Facing a Georgetown squad with just ten available scholarship players, Xavier seemed poised to get back on track after suffering their first Big East loss at Creighton on Sunday afternoon. But things didn’t work out that way in the game’s first 20 minutes, with the combination of Georgetown’s hot three-point shooting and Xavier’s lack of both effort and execution being the biggest factors.
The argument that a Georgetown team that entered the game shooting just 33% from beyond the arc wouldn’t duplicate its 63.6% first half could certainly be made, but that would only be the case if Chris Mack’s team showed greater effort defensively. And that’s exactly what happened, as the Musketeers outscored Georgetown 44-14 over the final 15 minutes to win 80-67 in Cincinnati.
What happened? Xavier got tougher on the defensive end, no longer allowing Georgetown to simply go through its movements with little or no resistance. As a team the Hoyas shot 37.5% in the second half and made just three three-pointers, with senior guard Markel Starks shooting 2-for-8 from the field. Also of note is the fact that the Hoyas committed twice as many turnovers in the second half (six) as they did in the first (three).
Offensively Xavier did a much better job of utilizing their balance (four players finished in double figures) and attacking after they spent much of the first half slowed down (and possibly even perplexed) by the Georgetown zone. Dee Davis scored 15 of his 17 points in the second half and Semaj Christon added ten (18 for the game) for the Musketeers, who shot 57.7% from the field in the second half and scored 1.55 points per possession.
Xavier’s improved execution allowed them to finally take advantage of Georgetown’s lack of depth, pulling away to win by a margin that can lead some to forget how difficult the first half was.
In regards to Xavier’s hopes of contending for the Big East title the win was a big one, as they’ll play five of their next seven league games away from the Cintas Center. Back in October the expectation was that Xavier would be an improved basketball team, but few thought them capable of being a contender in their new league. If they execute at the level they did over the final 15 minutes on Wednesday night, the Musketeers are capable of doing so.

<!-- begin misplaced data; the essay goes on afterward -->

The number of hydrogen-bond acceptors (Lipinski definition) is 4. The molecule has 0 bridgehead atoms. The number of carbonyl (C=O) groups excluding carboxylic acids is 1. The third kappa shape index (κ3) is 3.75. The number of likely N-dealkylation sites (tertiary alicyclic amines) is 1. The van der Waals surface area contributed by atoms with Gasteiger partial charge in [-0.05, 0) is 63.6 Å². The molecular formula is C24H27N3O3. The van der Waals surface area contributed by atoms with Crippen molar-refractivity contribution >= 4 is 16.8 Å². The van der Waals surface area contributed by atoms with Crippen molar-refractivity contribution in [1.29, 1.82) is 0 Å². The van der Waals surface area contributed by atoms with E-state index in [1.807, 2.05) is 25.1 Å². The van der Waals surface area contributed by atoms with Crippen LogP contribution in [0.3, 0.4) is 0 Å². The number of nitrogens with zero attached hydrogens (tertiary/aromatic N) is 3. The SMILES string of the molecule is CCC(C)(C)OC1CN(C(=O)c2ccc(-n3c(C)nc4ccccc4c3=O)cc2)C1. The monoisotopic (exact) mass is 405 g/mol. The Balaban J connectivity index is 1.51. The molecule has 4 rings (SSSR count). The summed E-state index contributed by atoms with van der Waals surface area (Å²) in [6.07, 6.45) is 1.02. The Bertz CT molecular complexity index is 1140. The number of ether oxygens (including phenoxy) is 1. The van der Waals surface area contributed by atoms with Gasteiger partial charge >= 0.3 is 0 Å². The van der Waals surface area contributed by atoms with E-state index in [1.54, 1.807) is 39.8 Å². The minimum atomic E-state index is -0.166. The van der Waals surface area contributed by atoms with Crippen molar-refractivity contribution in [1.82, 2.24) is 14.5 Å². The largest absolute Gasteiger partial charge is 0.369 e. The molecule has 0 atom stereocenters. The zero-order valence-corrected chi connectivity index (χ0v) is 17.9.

Like Alkins, Jones was a sought-after scorer. The 6-foot-4 two-guard was rated No. 69 overall in the Class of 2016 by Rivals. He picked Indiana over offers from Cal, Cincinnati, Georgetown and more than a dozen other high-major programs.
Jeter, the 6-foot-10, played in a reserve role as a freshman, averaging 1.9 points and 1.9 rebounds per game last season. He will be part of a loaded frontline that includes heralded freshmen Harry Giles and Marques Bolden, as well as redshirt senior Amile Jefferson, who returns to the lineup following a foot injury.
Florida freshman will miss the season with stress fracture
Bassett will require surgery in his right foot and his projected recovery time will be four-to-six months. The injury will force Bassett to redshirt the 2016-17 season.
A three-star recruit coming out of Oldsmar Christian in Florida, the 6-foot-9 forward wasn’t expected to be a big contributor during his first year with the Gators, but his loss does hurt some of the team’s frontcourt depth. With John Egbunu, Devin Robinson, Justin Leon and Kevarrius Hayes all returning, the Gators should have plenty of players to use in the frontcourt this season without Bassett.
Once Bassett is healthy and able to play next season he showed good athleticism and an ability to hit the glass hard while he was in high school. Bassett should be able to join Florida’s rotation as an energy defender and rebounder right away.
Iowa State lands four-star Class of 2017 guard Lindell Wigginton
Iowa State has its point guard of the future as four-star Class of 2017 prospect Lindell Wigginton pledged to the Cyclones on Friday.
The 6-foot-1 Wigginton is regarded as the No. 40 overall prospect on Rivals.com as the Canadian has spent the last few seasons at powerhouse Oak Hill Academy. With an ability to play both guard spots and defend a few spots, Wigginton is a valuable addition to head coach Steve Prohm’s ballclub as Wigginton could help replace Monte Morris after he exhausts his eligibility.
Wigginton is going to need to improve his consistency on his perimeter jumper, but he’s a good pull-up scorer who can make plays for himself or others off the bounce. Iowa State’s Class of 2017 recruiting haul now includes Wigginton, four-star wing Terrence Lewis and three-star guard Darius McNeill.
This commitment is huge for Prohm as Wigginton is the most highly-regarded recruit that he has landed with the Cyclones. With Prohm’s point guard history with guys like Isaiah Canaan at Murray State and Monte Morris now with Iowa State, Prohm did a nice job of finding his next young guard to mold for the future.